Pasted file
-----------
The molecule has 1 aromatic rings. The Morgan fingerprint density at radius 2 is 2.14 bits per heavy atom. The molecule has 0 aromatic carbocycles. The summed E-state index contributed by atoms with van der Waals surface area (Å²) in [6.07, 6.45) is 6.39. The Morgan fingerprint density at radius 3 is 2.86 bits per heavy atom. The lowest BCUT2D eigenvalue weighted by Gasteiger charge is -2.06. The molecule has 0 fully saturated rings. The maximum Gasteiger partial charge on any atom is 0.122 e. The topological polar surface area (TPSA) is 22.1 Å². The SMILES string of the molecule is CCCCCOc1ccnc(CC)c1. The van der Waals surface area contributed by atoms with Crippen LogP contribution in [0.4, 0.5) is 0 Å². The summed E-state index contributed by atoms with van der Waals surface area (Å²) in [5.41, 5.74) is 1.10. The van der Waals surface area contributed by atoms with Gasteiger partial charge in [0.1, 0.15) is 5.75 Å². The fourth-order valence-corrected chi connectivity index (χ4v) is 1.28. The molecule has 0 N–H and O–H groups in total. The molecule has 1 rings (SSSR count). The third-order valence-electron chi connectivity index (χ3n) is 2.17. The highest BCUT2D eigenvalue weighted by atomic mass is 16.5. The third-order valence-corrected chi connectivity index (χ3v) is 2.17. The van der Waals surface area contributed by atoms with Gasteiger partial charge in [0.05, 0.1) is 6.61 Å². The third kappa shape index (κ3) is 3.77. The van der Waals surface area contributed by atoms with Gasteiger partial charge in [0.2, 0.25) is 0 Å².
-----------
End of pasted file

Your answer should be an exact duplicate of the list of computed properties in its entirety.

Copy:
The molecule has 1 aromatic rings. The Morgan fingerprint density at radius 2 is 2.14 bits per heavy atom. The molecule has 0 aromatic carbocycles. The summed E-state index contributed by atoms with van der Waals surface area (Å²) in [6.07, 6.45) is 6.39. The Morgan fingerprint density at radius 3 is 2.86 bits per heavy atom. The lowest BCUT2D eigenvalue weighted by Gasteiger charge is -2.06. The molecule has 0 fully saturated rings. The maximum Gasteiger partial charge on any atom is 0.122 e. The topological polar surface area (TPSA) is 22.1 Å². The SMILES string of the molecule is CCCCCOc1ccnc(CC)c1. The van der Waals surface area contributed by atoms with Crippen LogP contribution in [0.4, 0.5) is 0 Å². The summed E-state index contributed by atoms with van der Waals surface area (Å²) in [5.41, 5.74) is 1.10. The van der Waals surface area contributed by atoms with Gasteiger partial charge in [0.1, 0.15) is 5.75 Å². The fourth-order valence-corrected chi connectivity index (χ4v) is 1.28. The molecule has 0 N–H and O–H groups in total. The molecule has 1 rings (SSSR count). The third-order valence-electron chi connectivity index (χ3n) is 2.17. The highest BCUT2D eigenvalue weighted by atomic mass is 16.5. The third-order valence-corrected chi connectivity index (χ3v) is 2.17. The van der Waals surface area contributed by atoms with Gasteiger partial charge in [0.05, 0.1) is 6.61 Å². The third kappa shape index (κ3) is 3.77. The van der Waals surface area contributed by atoms with Gasteiger partial charge in [0.2, 0.25) is 0 Å².